New Mom Focuses on Joys of Motherhood, Not Risks of MS
With a C-section and postpartum MS flare-up behind her, new mom ready to focus on joys of motherhood.
There was a little scare during Dion W.’s delivery of her first child, in June.
Cleveland Clinic is a non-profit academic medical center. Advertising on our site helps support our mission. We do not endorse non-Cleveland Clinic products or services. Policy
Her baby’s heart rate became elevated, leading to a cesarean section for Dion and some time for the baby in the neonatal intensive care unit at Hillcrest Hospital. But Dion’s multiple sclerosis was not a factor during delivery.
And little Kailynne has been healthy and mostly happy since she came home.
“She’s growing by the minute,” says her mom, of Northeast Ohio. “She’s awesome; she’s just a blessing to my husband and me.”
Father Anthoni has taken to sharing the daily ups and downs with their daughter in what he calls the “Daddy Chronicles,” posted frequently on Facebook.
For example, to describe her determination, he invented the acronym C.U.S.H. — Cry Until Something Happens. “That something is usually mommy,” he wrote.
In another post, he discussed the first time Kailynne was dropped off at the sitter’s. “Was I emotional? No. The end. The wife on the other hand … well that’s another status.”
Aside from a multiple sclerosis flare-up a couple weeks postpartum, Dion reports doing fine as well. The 35-year-old was diagnosed with MS when she was 19.
There’s always the concern in the back of her mind that she might pass on the illness to her daughter. Studies of families indicate that relatives of those with MS have an increased risk of developing the disease.
Experts estimate that about 15 percent of those with MS have one or more family members or relatives who also have it. But even identical twins, whose DNA is exactly the same, have only a 1 in 3 chance of both having the disease, the National Institute of Neurological Disorders and Stroke reports.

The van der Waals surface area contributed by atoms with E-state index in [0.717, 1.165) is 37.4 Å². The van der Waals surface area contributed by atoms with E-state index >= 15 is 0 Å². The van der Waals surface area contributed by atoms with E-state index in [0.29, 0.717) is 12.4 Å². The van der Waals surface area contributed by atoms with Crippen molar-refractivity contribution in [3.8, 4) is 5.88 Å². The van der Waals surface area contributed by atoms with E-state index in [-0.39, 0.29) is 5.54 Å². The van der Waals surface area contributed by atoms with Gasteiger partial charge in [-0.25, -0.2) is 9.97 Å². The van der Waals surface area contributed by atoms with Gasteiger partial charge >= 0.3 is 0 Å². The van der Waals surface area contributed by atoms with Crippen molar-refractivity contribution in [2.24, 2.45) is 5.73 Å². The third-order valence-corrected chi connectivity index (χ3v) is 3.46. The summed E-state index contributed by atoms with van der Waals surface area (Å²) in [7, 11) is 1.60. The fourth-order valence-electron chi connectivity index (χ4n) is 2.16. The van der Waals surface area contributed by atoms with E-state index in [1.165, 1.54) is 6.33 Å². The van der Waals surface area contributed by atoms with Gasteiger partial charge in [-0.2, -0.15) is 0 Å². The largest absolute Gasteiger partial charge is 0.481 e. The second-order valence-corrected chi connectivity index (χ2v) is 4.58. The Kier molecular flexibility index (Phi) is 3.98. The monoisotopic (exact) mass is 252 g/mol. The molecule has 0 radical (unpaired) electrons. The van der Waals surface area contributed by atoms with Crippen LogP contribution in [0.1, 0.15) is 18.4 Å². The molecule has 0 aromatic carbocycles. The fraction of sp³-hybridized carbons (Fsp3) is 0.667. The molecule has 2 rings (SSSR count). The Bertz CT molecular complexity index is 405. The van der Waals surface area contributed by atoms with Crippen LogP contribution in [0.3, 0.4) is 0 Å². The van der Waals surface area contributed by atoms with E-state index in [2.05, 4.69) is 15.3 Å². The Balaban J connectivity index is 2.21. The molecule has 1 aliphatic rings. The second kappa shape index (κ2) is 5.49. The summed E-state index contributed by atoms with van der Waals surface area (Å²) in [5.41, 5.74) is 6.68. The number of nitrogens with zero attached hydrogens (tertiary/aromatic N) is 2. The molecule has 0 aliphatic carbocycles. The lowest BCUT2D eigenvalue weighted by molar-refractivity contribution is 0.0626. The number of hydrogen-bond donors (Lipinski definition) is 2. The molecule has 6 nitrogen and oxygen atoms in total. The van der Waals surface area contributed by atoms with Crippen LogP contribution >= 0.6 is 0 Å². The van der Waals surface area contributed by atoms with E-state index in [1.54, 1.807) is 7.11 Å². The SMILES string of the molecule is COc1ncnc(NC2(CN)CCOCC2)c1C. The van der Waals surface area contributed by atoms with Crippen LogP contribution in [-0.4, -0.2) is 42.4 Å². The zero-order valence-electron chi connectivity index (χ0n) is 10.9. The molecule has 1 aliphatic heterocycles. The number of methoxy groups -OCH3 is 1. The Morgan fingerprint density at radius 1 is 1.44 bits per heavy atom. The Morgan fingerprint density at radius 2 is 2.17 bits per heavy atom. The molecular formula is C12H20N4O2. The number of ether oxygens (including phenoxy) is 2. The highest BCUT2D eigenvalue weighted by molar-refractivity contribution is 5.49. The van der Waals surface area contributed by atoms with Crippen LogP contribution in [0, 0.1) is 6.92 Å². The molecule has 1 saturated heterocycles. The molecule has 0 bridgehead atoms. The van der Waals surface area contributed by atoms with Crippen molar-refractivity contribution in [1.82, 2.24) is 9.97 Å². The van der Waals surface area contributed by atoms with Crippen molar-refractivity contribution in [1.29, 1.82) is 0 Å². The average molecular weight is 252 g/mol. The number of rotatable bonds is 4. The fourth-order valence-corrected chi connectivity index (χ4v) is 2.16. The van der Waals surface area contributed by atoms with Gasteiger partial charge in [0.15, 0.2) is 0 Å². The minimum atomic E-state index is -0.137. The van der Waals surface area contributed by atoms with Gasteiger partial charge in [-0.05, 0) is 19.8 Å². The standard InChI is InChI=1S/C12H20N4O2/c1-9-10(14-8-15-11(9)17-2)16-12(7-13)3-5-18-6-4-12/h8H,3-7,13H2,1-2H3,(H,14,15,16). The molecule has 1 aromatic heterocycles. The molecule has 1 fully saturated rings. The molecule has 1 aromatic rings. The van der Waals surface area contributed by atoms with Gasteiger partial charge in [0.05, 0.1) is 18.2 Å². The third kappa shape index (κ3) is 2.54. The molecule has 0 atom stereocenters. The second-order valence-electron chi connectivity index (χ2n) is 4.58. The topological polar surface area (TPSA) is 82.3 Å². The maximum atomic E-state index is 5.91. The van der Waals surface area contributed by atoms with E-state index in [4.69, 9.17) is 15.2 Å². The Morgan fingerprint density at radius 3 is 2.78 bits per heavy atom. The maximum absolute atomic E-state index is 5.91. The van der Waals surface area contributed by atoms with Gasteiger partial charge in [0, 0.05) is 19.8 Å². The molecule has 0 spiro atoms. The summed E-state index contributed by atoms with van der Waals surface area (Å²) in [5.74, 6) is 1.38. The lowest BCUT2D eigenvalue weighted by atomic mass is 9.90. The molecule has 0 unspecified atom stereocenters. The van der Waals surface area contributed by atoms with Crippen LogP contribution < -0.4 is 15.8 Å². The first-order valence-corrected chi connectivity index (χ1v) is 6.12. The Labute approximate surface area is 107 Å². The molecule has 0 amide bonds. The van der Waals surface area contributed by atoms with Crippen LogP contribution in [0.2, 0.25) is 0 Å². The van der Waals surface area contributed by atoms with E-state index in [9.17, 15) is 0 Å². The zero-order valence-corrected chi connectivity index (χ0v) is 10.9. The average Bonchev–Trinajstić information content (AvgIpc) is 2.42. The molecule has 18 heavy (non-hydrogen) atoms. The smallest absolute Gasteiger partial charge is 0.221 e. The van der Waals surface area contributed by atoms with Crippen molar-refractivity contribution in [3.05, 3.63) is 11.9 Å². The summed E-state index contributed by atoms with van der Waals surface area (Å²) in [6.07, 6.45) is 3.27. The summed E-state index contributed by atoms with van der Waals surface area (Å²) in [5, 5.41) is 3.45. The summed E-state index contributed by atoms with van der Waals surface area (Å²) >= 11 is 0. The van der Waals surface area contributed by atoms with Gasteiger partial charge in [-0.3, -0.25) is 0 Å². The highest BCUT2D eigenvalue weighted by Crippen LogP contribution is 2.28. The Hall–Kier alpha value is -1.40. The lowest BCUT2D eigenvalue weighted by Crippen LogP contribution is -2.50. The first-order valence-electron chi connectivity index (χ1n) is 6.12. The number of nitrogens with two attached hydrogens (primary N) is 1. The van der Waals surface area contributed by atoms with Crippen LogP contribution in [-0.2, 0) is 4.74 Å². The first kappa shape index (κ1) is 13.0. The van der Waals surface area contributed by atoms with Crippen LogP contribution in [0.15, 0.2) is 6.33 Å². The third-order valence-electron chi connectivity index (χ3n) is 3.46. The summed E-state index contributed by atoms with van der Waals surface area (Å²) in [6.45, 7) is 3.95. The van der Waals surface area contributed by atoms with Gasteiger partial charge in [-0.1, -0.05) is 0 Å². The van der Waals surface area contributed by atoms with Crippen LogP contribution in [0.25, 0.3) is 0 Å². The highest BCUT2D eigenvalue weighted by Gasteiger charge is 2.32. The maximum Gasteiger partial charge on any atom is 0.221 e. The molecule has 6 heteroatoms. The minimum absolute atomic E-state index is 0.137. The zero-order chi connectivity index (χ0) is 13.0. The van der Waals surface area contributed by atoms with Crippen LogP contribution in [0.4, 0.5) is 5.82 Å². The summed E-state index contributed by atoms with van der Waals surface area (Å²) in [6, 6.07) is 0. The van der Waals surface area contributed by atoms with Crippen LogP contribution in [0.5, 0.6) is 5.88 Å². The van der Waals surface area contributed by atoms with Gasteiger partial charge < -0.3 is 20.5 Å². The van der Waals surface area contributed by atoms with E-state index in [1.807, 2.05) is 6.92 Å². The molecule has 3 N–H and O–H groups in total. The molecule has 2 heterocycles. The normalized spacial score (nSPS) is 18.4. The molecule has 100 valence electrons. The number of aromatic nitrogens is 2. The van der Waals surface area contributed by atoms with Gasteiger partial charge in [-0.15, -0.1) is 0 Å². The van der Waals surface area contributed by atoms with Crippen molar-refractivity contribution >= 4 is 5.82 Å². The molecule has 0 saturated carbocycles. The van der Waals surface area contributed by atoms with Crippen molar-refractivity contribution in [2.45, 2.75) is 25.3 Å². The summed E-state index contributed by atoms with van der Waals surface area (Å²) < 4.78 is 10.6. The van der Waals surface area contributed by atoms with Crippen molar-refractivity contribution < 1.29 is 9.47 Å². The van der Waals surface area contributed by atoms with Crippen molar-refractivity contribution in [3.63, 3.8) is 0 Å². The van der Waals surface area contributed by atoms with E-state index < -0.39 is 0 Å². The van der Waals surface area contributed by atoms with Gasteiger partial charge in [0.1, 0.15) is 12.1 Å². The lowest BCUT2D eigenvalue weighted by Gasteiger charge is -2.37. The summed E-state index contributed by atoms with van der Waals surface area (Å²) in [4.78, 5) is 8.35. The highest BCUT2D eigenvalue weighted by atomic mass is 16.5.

However, many people with MS have no close family members with it. That is the case with Dion.
Her neurologist, Lael Stone, MD, says genetics plays a limited role. She accentuates the upside of the statistics.
“There’s a 98 percent chance that the son of a woman with multiple sclerosis will not have MS,” Dr. Stone says. “For a daughter, it’s a 95 percent chance that she won’t have it. By the time you get to grandkids, it’s what we call back to population risk.”
That means they’re no more susceptible to MS than anyone else and other factors would have to be at work for the disease to present itself, Dr. Stone says.
Research indicates that MS is more common among women, Caucasians, people who live in temperate regions of the globe and smokers, to name a few risk factors.
While you can’t change your race and may not be looking to move to the tropics, there are a few things MS sufferers can do to give their offspring the best odds, Dr. Stone says:
Dion and her husband enjoy seeing which of the various traits their daughter appears to have inherited from each of them so far.
Dion admits she usually takes credit for the good and blames any of Kailynne’s fussy tendencies on Anthoni — in gest, of course.
“I see a lot of him in her,” she says. “Even the way she goes to sleep, it’s like him.”